Objective: To analyse first-day-of-life glucose levels in infants of women with gestational diabetes (GDM) and the influence of maternal, gestational and peripartum factors on the development of neonatal hypoglycaemia. Study design: Prospective cohort study including newborns of GDM mothers. Capillary blood glucose (CBG) was measured serially on the first day of life. CBG values were defined as normal (≥2.5. mmol/l), mild hypoglycaemia (2.2-2.4. mmol/l), moderate hypoglycaemia (1.6-2.1. mmol/l) and severe hypoglycaemia (<1.6. mmol/l). Results: One hundred and ninety infants were included: 23 (12.1%) presented mild, 20 (10.5%) moderate and only 5 (2.6%) severe hypoglycaemia. Hypoglycaemic infants were more frequently large-for-gestational-age (29.3% vs 11.3%, p= 0.003), had lower umbilical cord pH (7.28 vs 7.31, p= 0.03) and their mothers had more frequently been hyperglycaemic during labour (18.8% vs 8.5%, p= 0.04). In multivariate analysis Pakistani origin (OR: 2.94; 95% CI: 1.14-7.55) and umbilical cord venous pH (OR: 0.04, 95% CI: 0.261-0.99) were significantly and independently associated with hypoglycaemia. Conclusions: Mild and moderate neonatal hypoglycaemias were common although severe episodes were unusual in infants of women with GDM. Hypoglycaemia is mainly influenced by ethnicity and cord blood pH, although maternal peripartum glycaemic control and large-for-gestational-age condition may also play a role. © 2012 Elsevier Ireland Ltd.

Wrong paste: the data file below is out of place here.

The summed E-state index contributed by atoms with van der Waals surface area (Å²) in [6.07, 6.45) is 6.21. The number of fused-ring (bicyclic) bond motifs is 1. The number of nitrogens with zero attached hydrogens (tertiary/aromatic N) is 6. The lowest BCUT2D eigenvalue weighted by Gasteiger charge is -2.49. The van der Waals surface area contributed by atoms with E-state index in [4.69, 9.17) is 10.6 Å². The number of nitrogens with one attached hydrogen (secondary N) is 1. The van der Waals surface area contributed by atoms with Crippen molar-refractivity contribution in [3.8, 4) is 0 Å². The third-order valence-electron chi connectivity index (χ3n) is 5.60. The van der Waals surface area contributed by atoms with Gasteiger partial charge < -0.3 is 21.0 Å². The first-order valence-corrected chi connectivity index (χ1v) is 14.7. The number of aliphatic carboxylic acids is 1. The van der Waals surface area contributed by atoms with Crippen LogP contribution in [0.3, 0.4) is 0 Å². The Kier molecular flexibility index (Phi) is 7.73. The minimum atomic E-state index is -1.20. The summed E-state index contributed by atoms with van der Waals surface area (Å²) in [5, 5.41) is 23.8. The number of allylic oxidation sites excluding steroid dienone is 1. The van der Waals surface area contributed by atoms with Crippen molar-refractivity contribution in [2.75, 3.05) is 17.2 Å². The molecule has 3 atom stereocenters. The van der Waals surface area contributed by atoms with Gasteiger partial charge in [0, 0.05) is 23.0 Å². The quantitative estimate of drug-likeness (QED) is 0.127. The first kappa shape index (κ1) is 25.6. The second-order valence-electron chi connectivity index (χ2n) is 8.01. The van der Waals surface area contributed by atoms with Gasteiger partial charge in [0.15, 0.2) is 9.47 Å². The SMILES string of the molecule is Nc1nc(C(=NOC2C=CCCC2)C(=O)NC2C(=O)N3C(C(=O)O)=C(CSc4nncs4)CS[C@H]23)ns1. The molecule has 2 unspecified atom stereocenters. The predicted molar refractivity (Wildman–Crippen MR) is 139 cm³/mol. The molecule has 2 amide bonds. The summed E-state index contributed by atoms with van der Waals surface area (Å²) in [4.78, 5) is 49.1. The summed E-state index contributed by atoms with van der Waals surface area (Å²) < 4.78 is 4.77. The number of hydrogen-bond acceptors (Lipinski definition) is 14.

|Journal||Diabetes Research and Clinical Practice|
|Publication status||Published - 1 Aug 2012|
- Gestational diabetes
- Neonatal hypoglycaemia
- Peripartum glycaemic control